Roman Imperial Marble Bust Sells for a Staggering $23.8 Million at Sotheby's
Date: 8 Dec 2010 | | Views: 2431
NEW YORK, NY.- Tonight at Sotheby’s, A Marble Portrait Bust of the Deified Antinous, Roman Imperial, Reign of Hadrian, Circa A.D. 130-138 sold for $23,826,500, many multiples of the high estimate (est. $2/3million).* The bust led the auction of Antiquities from the Collection of the Late Clarence Day, known as one of the finest private collections of Antiquities in the United States. The ‘white glove’ sale achieved a total of $36,769,250, far exceeding the high estimate (overall est. $5.7/8.6 million). Proceeds from the sale will benefit the charitable foundation established by Mr. Day.
The Marble Portrait Bust of the Deified Antinous is the only known Classical representation of Antinous, outside of his coin portraits, to be identified by an inscription. Auctioneer Hugh Hildesley opened the bidding at $900,000 and two clients in the room and one on the phone began to battle. The winning bidder, a European collector, entered the fray at $6.5 million and prevailed against the three existing bidders as well as another client who only joined the competition at $11.2 million. In all, it took more than eleven minutes for the lot to sell and when the hammer finally fell the room broke out in applause.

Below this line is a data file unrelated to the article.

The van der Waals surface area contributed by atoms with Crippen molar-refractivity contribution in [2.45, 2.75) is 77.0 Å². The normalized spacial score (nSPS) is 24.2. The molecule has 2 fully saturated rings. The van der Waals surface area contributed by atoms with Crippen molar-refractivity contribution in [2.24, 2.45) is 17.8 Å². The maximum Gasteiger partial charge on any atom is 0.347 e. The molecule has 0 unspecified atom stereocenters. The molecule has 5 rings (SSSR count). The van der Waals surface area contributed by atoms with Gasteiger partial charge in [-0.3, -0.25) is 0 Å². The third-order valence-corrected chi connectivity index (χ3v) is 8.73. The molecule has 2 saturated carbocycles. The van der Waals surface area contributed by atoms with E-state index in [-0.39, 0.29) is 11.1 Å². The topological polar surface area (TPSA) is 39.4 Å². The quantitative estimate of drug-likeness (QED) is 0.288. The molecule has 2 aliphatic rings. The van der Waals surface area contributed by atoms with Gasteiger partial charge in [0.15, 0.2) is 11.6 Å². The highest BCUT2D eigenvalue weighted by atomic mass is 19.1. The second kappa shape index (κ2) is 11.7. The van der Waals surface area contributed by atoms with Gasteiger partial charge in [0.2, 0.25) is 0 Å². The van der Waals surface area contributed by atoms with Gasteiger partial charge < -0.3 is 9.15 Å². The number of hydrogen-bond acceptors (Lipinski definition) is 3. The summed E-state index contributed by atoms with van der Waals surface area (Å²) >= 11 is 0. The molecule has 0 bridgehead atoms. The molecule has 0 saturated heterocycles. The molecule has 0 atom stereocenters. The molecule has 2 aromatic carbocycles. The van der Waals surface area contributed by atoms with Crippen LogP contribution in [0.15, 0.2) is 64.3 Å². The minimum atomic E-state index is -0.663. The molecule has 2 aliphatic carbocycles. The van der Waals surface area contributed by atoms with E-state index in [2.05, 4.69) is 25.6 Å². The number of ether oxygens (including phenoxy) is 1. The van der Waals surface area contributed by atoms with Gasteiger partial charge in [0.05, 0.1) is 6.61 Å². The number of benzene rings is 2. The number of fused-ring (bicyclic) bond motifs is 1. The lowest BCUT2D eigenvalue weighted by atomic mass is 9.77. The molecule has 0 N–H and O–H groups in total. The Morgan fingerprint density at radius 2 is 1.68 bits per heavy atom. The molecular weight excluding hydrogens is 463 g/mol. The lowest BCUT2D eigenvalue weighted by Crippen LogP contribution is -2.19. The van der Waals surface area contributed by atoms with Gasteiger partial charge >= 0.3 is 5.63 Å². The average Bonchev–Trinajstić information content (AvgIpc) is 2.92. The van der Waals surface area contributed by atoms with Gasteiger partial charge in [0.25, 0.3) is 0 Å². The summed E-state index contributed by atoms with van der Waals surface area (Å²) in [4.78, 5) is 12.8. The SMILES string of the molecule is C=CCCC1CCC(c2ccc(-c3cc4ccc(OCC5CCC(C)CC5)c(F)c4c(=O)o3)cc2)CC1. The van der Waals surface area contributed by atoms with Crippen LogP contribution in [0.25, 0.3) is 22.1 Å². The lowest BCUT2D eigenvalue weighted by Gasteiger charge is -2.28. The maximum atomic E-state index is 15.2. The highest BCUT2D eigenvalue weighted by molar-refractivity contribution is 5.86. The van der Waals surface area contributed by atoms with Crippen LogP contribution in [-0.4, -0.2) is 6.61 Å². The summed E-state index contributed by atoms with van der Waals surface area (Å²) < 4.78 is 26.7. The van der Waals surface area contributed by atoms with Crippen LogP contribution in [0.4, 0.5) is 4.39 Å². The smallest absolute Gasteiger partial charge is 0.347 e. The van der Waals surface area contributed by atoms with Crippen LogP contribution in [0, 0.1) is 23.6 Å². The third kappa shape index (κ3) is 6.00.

Other highlights included A Green Porphyry Figure of an Egyptian Royal Sphinx, Roman Imperial, Circa 1st Century A.D, which sold for $5,234,500 after a contest between five bidders (est. $800,000/1.2 million). The piece is a direct Roman emulation, or replica, of a specific ancient Egyptian sphinx of the New Kingdom that was excavated in the 1850s.
An Egyptian Polychrome Limestone Ushabti Of Djehuty-Mose (Tothmes), Overseer Of The Cattle In The Temple Of Amun, 19th Dynasty, 1292-1190 B.C fetched $1,314,500 (est. $200/300,000) while four bidders sought A Greek Bronze Figure Of A Horse, Geometric Period, Circa 8th Century B.C before it sold for $842,000, well over the high estimate (est. $150/250,000).
Clarence Day will be remembered as a devoted philanthropist. An obituary in the Memphis Commercial Appeal mentioned a number of organizations that had received gifts from Mr. Day and The Day Foundation, including the Mayo Clinic Foundation, St. Mary's School, the Memphis Symphony Orchestra, The Early Childhood Institute at Mississippi State University, Boy Scouts, and Rhodes College. Another beneficiary of The Day Foundation is Youth Villages, a Memphis-based charity committed to children’s behavioral and mental health. Mr. Day was also a patron of the arts, his most notable donation being his gift in 1989 of 60 pieces of Greek, Roman, Iranian, Egyptian, Etruscan and Byzantine antiquities to the Memphis Brooks Museum of Art.
*Estimates do not include buyer’s premium